Jail Conditions Are Bad In Virginia: What About Your State?


The conditions that I found on the ninth floor of the Miami Dade Detention Center were shocking, but does Virginia treat its prisoners with mental illnesses any better? How about your state?

     If you’ve read CRAZY: A Father’s Search Through America’s Mental Health Madness, you know that inmates in Miami’s C wing were housed under what jail officials admitted were “medieval” conditions. Stripped naked, as many as five or six men were held in two man cells that were bone chilling cold because of a design flaw. Often the water didn’t work, so thirsty prisoners drank from toilets. The day I accompanied the jail’s part-time psychiatrist on his rounds, he spoke to each prisoner an average of 12.5 seconds.

So how do jails in my own state compare?

I became curious when I recently invited by the state Department of Behavioral Health and Developmental Services to attend a two day meeting held to discuss collaborative ways  for law enforcement, judges, and mental health providers to work together. I’m a strong proponent of jail diversion — getting persons with mental illnesses out of jails and into community treatment so I was eager to attend.

What I discovered is that Virginia is taking baby steps. A majority of  police departments are either developing or have Crisis Intervention Team training in place. Even more exciting, under the leadership of Chief Doug Middleton, Henrico County has opened a Crisis Recovery Center at Parham Doctors Hospital were officers can take clearly disturbed individuals to be evaluated and triaged without them becoming entrapped in the criminal justice system. The police take an average of two persons per day to the drop off center. Thirty percent of arrivals are connected to community based treatment services and released. Another thirty percent voluntarily enter local hospital wards for in patient treatment. Forty percent are taken before a judge for an involuntarily commitment hearing.

The recovery center has diverted an average of five persons per month into treatment rather than having officers dump them in jail. At that rate, the county will potentially save a minimum of $120,000 per year. More important, the recovery center is helping people get better rather than having them warehoused in a jail.

That’s the positive news!

Here’s the troubling news. Despite volumes of gushing reports about the effectiveness of mental health courts, Virginia judges continue to drag their feet when it comes to creating specialty dockets. They remain under the mistaken notion that specialty courts increase costs and turn jurists into social workers.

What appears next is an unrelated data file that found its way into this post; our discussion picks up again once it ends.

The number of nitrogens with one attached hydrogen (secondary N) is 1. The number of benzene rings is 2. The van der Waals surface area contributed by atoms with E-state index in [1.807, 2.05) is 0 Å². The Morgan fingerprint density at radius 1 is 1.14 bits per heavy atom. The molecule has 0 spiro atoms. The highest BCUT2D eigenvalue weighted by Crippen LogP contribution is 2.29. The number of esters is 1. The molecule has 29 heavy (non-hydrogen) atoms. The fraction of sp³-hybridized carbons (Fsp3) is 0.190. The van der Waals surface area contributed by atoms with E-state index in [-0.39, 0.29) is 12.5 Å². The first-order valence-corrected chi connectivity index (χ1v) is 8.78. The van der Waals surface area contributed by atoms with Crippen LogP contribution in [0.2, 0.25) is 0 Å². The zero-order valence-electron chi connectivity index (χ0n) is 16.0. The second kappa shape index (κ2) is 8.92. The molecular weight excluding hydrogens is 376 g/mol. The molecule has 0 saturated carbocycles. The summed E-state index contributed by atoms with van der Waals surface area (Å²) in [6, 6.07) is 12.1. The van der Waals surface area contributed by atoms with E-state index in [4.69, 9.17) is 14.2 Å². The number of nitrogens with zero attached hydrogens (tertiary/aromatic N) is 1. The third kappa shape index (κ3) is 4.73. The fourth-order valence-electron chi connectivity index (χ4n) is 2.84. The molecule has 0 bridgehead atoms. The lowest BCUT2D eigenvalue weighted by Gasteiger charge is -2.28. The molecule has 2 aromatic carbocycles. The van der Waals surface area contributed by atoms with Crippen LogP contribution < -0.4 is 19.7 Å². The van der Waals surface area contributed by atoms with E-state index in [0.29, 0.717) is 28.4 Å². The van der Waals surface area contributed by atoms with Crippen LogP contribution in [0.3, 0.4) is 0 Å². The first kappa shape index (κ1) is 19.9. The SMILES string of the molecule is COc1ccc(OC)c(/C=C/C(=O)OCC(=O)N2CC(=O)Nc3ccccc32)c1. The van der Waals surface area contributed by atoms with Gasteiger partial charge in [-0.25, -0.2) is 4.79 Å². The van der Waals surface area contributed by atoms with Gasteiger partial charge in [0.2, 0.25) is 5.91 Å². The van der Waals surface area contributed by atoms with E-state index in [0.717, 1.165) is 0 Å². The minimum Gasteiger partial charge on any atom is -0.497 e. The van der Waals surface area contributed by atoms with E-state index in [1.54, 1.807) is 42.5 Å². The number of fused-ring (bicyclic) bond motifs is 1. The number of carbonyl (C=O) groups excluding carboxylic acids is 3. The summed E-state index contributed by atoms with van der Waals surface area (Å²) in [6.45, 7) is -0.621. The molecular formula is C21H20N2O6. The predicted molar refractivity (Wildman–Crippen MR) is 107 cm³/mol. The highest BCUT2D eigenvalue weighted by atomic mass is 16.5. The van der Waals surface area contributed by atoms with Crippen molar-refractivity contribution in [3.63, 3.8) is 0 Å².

When will our judiciary wake-up and catch-up to what dozens of states, such as Ohio, Texas, and Washington, are doing?

What about our jails? The most comprehensive report about Virginia jails was published in late 2012 by the Senate Finance Committee of the state legislature and it reported that 26,669 inmates were being held in 64 jails and jail farms.  39 percent of women prisoners were reported to have a mental illness. 22 percent of the men did.  That means 6,322 inmates were known to have a mental illnesses. Half of those 6,322 prisoners or 3,161 of them had serious mental illnesses, such as schizophrenia and bipolar disorder.

Actually, this number is probably higher. Why?  Because only half of our state’s jails bother to ask prisoners if they have been diagnosed with a mental disorder.  The truth is that in Virginia, we really don’t know.

What we do know is that only one-third of Virginia jails have separate mental health units or beds segregated from the general jail population. Those separate facilities have 541 beds set aside. That’s 541 beds for 3,161 inmates with serious mental illnesses who have committed a crime..

Where are the other 2,620 prisoner housed?   742 of them were being kept in isolation cells typically used to punish inmates. Many are stripped naked and kept in cells for up to 24 hours. Now that sounds a lot like Miami to me.

To recap, we really don’t know how many prisoners have mental illnesses because only half of Virginia jails screen for them. More prisoners with mental disorders are kept in isolation cells than in mental health units. [Isolation cells have been shown to make illnesses worst.]

What kind of treatment do these seriously mentally ill inmates receive in Virginia jails?

The Senate report found that 17,379 hours of mental health treatment was provided to Virginia jail inmates. When broken down, individuals with serious mental illnesses received an average of 3 ½ minutes of treatment in jail. Dig deeper and you will find the actual time that inmates spent with psychiatrists, as opposed to help from jail social workers, CSBs, and Private Contractors was —   FIVE seconds per inmate.

Count out loud : one, two, three, four, five.

That’s less than what I observed in Miami.

Imagine for one moment if that psychotic prisoner being held naked in an isolation cell is your son or your daughter.  Would you want your child to get more than five seconds with a psychiatrist?  Would you want your child to be in a safe environment, not one that will make his/her illness worse?

And before you tell me that it couldn’t  happen in your family, think again. It happened in mine and it can happen to someone you love too.

Thankfully, I’m not the only writer who is interested in the plight of prisoners with mental illnesses. Reporter Prue Salasky (Prue Salasky, psalasky@dailypress.com)  in Newport News recently published an eye-popping five- part series about jails and mentally ill prisoners.

Is anyone listening?

About the author:

Pete Earley is the bestselling author of such books as The Hot House and Crazy. When he is not spending time with his family, he tours the globe advocating for mental health reform.

Learn more about Pete.